Coparenting with Difficult People

Coparenting or parallel parenting with difficult exes is one of life's great challenges. What's the difference between coparenting or parallel parenting? When you're coparenting, there is a reasonable or significant degree of cooperation between you and the other parent. You can frequently enough agree on a variety of things and there's a lot of overlap between what the rules are at your homes. With parallel parenting, these things are absent or in very short supply. You're parenting "in parallel" rather than more or less together.

In our discussion, we're focusing on trying to move in the direction of coparenting and finding better ways to cope with glaring mismatches between rules and parenting styles. It's very important to realize, and accept, that you don't control or make rules at the other home. Trying to control the other parent or your children remotely is not going to work. It's only going to make everyone's lives harder.

We're going to look at difficult coparenting from three different angles in this class and the next. This week we'll focus briefly on dealing with unreasonable people in general, the Karpman Triangle of dysfunctional relationships roles and then start focusing on a flexible coparenting process. We'll finish with the process next week, work through some real-world examples and talk about some foundational coparenting guidelines.

Dealing with Unreasonable People

One of the fundamental mistakes we make in life is to try to reason with the unreasonable. Dr. Alan Godwin goes so far as to say unreasonable people are "un reason able" and lack the capacity to reason or to be reasonable in interpersonal conflict regardless of how smart and capable they might be otherwise.

Dr. Godwin also says that you need to understand that unreasonable people substitute drama for problem solving and that if you aren't prepared for that you will never get anywhere. To deal with drama, he points out that avoiding drama requires planning ahead, may cost you something short term and requires persistence to change.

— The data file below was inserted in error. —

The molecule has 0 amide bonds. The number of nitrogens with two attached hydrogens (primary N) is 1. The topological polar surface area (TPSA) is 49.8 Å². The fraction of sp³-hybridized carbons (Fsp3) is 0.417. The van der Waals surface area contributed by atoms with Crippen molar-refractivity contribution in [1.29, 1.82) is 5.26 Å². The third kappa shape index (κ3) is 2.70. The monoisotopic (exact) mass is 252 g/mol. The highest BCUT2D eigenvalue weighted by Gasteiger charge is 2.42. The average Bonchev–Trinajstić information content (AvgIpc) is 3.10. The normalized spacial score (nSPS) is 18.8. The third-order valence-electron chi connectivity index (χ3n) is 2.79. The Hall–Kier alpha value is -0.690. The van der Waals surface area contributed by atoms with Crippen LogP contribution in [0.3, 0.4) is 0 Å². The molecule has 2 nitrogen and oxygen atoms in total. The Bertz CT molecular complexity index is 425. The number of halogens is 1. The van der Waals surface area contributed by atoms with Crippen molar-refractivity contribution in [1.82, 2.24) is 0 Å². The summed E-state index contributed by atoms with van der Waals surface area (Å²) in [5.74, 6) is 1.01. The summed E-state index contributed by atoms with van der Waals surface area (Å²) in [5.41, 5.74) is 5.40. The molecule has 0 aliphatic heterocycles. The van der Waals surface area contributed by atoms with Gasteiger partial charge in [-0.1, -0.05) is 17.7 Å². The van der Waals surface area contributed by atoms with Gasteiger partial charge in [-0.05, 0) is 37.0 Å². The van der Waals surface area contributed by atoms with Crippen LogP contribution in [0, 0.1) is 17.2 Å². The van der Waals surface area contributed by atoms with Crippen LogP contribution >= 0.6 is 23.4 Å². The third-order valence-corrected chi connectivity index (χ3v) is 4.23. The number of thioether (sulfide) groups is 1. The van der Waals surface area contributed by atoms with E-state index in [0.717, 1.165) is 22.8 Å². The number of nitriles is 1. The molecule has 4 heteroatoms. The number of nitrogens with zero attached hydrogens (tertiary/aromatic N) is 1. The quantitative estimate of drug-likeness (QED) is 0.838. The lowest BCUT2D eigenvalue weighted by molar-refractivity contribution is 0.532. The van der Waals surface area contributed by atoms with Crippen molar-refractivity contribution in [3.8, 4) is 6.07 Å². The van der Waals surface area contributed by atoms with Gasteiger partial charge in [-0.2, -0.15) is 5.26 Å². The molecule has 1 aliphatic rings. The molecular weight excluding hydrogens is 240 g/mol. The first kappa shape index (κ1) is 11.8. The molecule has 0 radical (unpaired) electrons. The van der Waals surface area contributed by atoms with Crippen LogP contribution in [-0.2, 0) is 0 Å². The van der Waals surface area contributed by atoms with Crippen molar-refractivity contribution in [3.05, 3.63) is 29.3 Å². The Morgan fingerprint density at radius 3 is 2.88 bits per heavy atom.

You can avoid becoming a drama participant by taking care when your buttons are pushed, watching or paying attention to how you react, especially verbally, and avoiding pushing the other person's buttons in retaliation.

You should avoid the common temptation to "tell your side" or "make your case" more vigorously, hoping that they'll eventually get it. The problem is that no matter what you say or how well you say it, unreasonable people won't get it. They won't really listen to, understand or accept your position. If you react by arguing harder, you're right back in the drama, and you lose simply by becoming engaged in the conversational tug of war.

You need to remember this rule of thumb: To solve conflict problems with reasonable people, you should talk more. To solve conflict problems with unreasonable people, you should talk less and act more. The primary way you do this is by sticking to your guns and setting reasonable limits or boundaries for what you are willing to accept, do or change, especially at the last minute.

The Drama Triangle

When you get into an argument or some other form of drama, you fall into one of three roles. While the drama is going on, you switch roles from time to time. You usually have your preferred roles but depending on the moment you may shift to another role as the drama evolves. The roles are described below. (An annotated "infographic" chart of the triangle can be found at the back of this handout.)

The Roles

  1. The Victim: "Victims" tend to feel helpless and blameless. They probably feel some combination of victimized, oppressed, helpless, hopeless, incapable, powerless or ashamed. They may seem unable to make decisions, solve problems, take pleasure in life or figure things out. They may deny their own ability to do anything. Victims feel defective and want special or kid glove treatment. Victims try to identify "Persecutors" to blame and "Rescuers" who will save the day. These people also help keep the Victim's negative feelings going.
  2. The Rescuer: "Rescuers" try to help (and also enable). Rescuers tend to feel guilty if they don't go to the rescue. Rescuers tend to make themselves indispensable to others. Rescuing has subtle negative effects. It tends to keep the Victim dependent, and it gives the Victim permission to fail. Rescuing usually takes the focus off the rescuer. When they focus their energy on someone else, it enables them to ignore their own anxiety and issues.
  3. The Persecutor: (a.k.a. Villain) "Persecutors" insist, "It's all your fault." "Persecutors" are controlling, blaming, critical, oppressive, angry, authoritarian, rigid and superior. They bully. They don't provide any sort of help or insight into problems or potential solutions.

How It Works